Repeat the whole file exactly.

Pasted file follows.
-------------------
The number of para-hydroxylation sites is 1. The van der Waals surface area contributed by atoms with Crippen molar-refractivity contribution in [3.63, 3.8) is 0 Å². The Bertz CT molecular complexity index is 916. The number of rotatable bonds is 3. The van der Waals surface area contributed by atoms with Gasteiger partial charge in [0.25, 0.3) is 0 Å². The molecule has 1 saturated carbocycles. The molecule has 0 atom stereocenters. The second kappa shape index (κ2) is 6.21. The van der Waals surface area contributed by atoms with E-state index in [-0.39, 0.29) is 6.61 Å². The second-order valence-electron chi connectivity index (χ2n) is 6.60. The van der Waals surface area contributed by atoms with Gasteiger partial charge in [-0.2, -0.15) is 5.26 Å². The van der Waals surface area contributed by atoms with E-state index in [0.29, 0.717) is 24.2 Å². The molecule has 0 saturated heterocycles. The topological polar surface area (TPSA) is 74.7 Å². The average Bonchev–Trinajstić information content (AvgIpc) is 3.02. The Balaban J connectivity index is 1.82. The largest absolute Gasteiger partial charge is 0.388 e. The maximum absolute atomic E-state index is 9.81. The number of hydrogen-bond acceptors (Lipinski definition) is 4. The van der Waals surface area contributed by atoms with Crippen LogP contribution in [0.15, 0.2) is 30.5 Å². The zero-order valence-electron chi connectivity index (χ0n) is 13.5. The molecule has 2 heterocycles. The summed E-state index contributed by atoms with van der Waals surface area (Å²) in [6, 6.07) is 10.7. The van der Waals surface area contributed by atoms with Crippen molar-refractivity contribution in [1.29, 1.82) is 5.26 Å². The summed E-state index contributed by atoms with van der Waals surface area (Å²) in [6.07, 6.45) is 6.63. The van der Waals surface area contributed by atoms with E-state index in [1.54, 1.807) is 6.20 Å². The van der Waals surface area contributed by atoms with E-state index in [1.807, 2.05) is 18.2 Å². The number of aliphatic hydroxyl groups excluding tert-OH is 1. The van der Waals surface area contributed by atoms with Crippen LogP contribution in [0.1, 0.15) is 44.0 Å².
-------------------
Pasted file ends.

The number of para-hydroxylation sites is 1. The van der Waals surface area contributed by atoms with Crippen molar-refractivity contribution in [3.63, 3.8) is 0 Å². The Bertz CT molecular complexity index is 916. The number of rotatable bonds is 3. The van der Waals surface area contributed by atoms with Gasteiger partial charge in [0.25, 0.3) is 0 Å². The molecule has 1 saturated carbocycles. The molecule has 0 atom stereocenters. The second kappa shape index (κ2) is 6.21. The van der Waals surface area contributed by atoms with E-state index in [-0.39, 0.29) is 6.61 Å². The second-order valence-electron chi connectivity index (χ2n) is 6.60. The van der Waals surface area contributed by atoms with Gasteiger partial charge in [-0.2, -0.15) is 5.26 Å². The van der Waals surface area contributed by atoms with E-state index in [0.29, 0.717) is 24.2 Å². The molecule has 0 saturated heterocycles. The topological polar surface area (TPSA) is 74.7 Å². The average Bonchev–Trinajstić information content (AvgIpc) is 3.02. The Balaban J connectivity index is 1.82. The largest absolute Gasteiger partial charge is 0.388 e. The maximum absolute atomic E-state index is 9.81. The number of hydrogen-bond acceptors (Lipinski definition) is 4. The van der Waals surface area contributed by atoms with Crippen LogP contribution in [0.15, 0.2) is 30.5 Å². The zero-order valence-electron chi connectivity index (χ0n) is 13.5. The molecule has 2 heterocycles. The summed E-state index contributed by atoms with van der Waals surface area (Å²) in [6, 6.07) is 10.7. The van der Waals surface area contributed by atoms with Crippen molar-refractivity contribution in [1.29, 1.82) is 5.26 Å². The summed E-state index contributed by atoms with van der Waals surface area (Å²) in [6.07, 6.45) is 6.63. The van der Waals surface area contributed by atoms with E-state index in [1.54, 1.807) is 6.20 Å². The van der Waals surface area contributed by atoms with E-state index in [1.807, 2.05) is 18.2 Å². The number of aliphatic hydroxyl groups excluding tert-OH is 1. The van der Waals surface area contributed by atoms with Crippen LogP contribution in [0.1, 0.15) is 44.0 Å².